Step Three: Remove the Employer Mandate. The "pay or play" provision of the Massachusetts plan is a roundabout way to require employers to offer health insurance. However, employee health benefits are a form of nonwage compensation; workers pay for health coverage by forgoing wages. If employers do not offer health insurance, it is likely because their workers prefer cash wages. Since workers ultimately bear the cost of health benefits, forcing employers to provide coverage when workers prefer cash is essentially a tax on labor that inhibits job growth. At the very least, the mandate should only apply to individuals.

Step Four: Eliminate Costly Insurance Regulations. Massachusetts' highly regulated health insurance market makes private coverage more expensive. The inability to pay premiums is one of the primary reasons people lack health insurance. Two costly regulations are guaranteed issue and community rating. Guaranteed issue requires insurers to sell policies to all state residents who apply, regardless of their health status or pre-existing medical conditions. While guaranteed issue sounds like a way to protect consumers, it actually harms them by driving up prices. When insurance companies are forced to accept all applicants, they raise premiums to guard against the increased risk of losses. As a result, insurance is a poor value for everyone except those with serious health conditions.

In Massachusetts and other states, guaranteed issue is combined with a modified form of community rating. Community rating forces insurers to charge every policyholder similar prices, allowing very little adjustment for age, sex or any other indicator of health risk. For example, although medical costs are typically three to four times as high for a 60-year-old male as for a 25-year-old male, both pay the same premium. Under community rating, therefore, healthy people must be charged more so sick people can be charged less.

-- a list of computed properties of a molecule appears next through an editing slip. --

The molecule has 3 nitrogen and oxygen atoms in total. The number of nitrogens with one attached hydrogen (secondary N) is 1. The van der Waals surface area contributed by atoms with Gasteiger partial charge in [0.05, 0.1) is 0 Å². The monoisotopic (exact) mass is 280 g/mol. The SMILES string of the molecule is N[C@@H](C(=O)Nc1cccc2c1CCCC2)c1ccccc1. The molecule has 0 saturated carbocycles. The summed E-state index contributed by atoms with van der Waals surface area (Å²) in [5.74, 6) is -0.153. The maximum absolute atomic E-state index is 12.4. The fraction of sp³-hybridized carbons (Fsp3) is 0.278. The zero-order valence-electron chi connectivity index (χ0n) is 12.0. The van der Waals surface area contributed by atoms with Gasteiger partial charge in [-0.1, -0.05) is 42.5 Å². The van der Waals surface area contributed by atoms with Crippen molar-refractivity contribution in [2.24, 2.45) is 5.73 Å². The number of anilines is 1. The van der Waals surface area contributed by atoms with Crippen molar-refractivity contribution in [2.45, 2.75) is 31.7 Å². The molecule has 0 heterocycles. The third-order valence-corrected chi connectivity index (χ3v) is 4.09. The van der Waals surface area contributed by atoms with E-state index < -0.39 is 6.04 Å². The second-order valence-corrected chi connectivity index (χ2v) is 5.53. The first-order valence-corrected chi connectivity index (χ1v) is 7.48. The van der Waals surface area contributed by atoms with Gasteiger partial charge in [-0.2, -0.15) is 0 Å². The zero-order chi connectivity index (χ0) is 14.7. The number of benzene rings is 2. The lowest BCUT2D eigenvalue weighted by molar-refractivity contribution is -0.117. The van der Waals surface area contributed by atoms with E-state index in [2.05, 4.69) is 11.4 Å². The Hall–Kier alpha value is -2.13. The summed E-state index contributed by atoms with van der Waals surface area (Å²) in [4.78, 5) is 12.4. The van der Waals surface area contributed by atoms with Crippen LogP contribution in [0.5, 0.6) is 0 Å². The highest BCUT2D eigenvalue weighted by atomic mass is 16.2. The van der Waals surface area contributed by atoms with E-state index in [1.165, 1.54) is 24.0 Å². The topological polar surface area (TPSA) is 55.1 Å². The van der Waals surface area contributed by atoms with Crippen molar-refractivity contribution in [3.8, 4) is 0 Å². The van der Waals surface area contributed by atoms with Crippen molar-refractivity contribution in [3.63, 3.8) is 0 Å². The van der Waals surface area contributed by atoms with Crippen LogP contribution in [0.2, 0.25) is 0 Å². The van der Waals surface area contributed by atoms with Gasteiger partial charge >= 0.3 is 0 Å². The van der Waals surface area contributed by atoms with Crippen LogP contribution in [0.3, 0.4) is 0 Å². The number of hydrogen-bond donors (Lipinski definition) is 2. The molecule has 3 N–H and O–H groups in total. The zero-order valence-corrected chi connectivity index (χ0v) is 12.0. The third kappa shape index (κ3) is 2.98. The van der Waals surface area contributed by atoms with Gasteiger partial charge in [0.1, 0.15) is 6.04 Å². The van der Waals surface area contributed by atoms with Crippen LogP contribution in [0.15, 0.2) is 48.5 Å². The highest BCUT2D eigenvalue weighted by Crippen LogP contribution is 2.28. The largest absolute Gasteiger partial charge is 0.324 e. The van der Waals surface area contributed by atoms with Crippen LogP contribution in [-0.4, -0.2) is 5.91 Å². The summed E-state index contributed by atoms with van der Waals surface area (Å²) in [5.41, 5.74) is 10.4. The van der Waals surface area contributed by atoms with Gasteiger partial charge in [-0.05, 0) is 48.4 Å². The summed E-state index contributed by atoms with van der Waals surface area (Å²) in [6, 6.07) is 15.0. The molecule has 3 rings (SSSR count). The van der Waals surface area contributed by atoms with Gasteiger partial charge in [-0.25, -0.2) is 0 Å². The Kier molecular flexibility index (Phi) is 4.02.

As premiums rise, lower-income and healthy people are driven out of the individual market. The pool of insured people grows smaller and less healthy, driving up premiums even more. While proponents claim this cannot happen when everyone is required to have insurance, a tax penalty of $200 is unlikely to entice young, healthy people into buying expensive coverage.

A recent study by the Commonwealth Fund illustrates how insurance rates are far higher in states with these two regulations than in states that do not have them. The policies have similar coverage and a deductible of about $500. As the figure shows:

  • A healthy 25-year-old male could purchase a policy for $960 a year in Kentucky but would pay about $5,880 in New Jersey.
  • A similar policy, available for about $1,548 in Kansas, costs $5,172 in New York.
  • A policy priced at $1,692 in Iowa costs $2,664 in Washington and $4,032 in Massachusetts.

Massachusetts should establish a state-subsidized, high-risk pool to help high-cost individuals obtain affordable coverage. Instead of community rating and guaranteed issue, it should allow insurers to charge risk-based premiums.

Step Five: End Costly Benefit Mandates. Forcing insurers to cover benefits that many consumers may not want (or need) also drives up premiums. For instance, Massachusetts is one of only seven states to mandate coverage for hair prostheses (hairpieces). It is one of only 14 states that mandate coverage for in vitro fertilization — adding 3 percent to 5 percent to the cost of premiums. Proponents often argue that their particular mandate costs little; but when all 40 of Massachusetts' mandated benefits are added together the costs are significant. Nationwide, as many as one-quarter of the uninsured may have been priced out of the market by costly mandates. Insurers rather than states should design health plans.

Conclusion. Mandated benefits and regulations have driven up the cost of health insurance in Massachusetts. Deregulating the market to allow competition in the design of health plans would make more affordable coverage available. Requiring people to buy additional insurance is likely to lead to a rise in the number of uninsured and an increase in the cost to taxpayers to subsidize their coverage.

Devon M. Herrick, Ph.D., is a senior fellow with the National Center for Policy Analysis.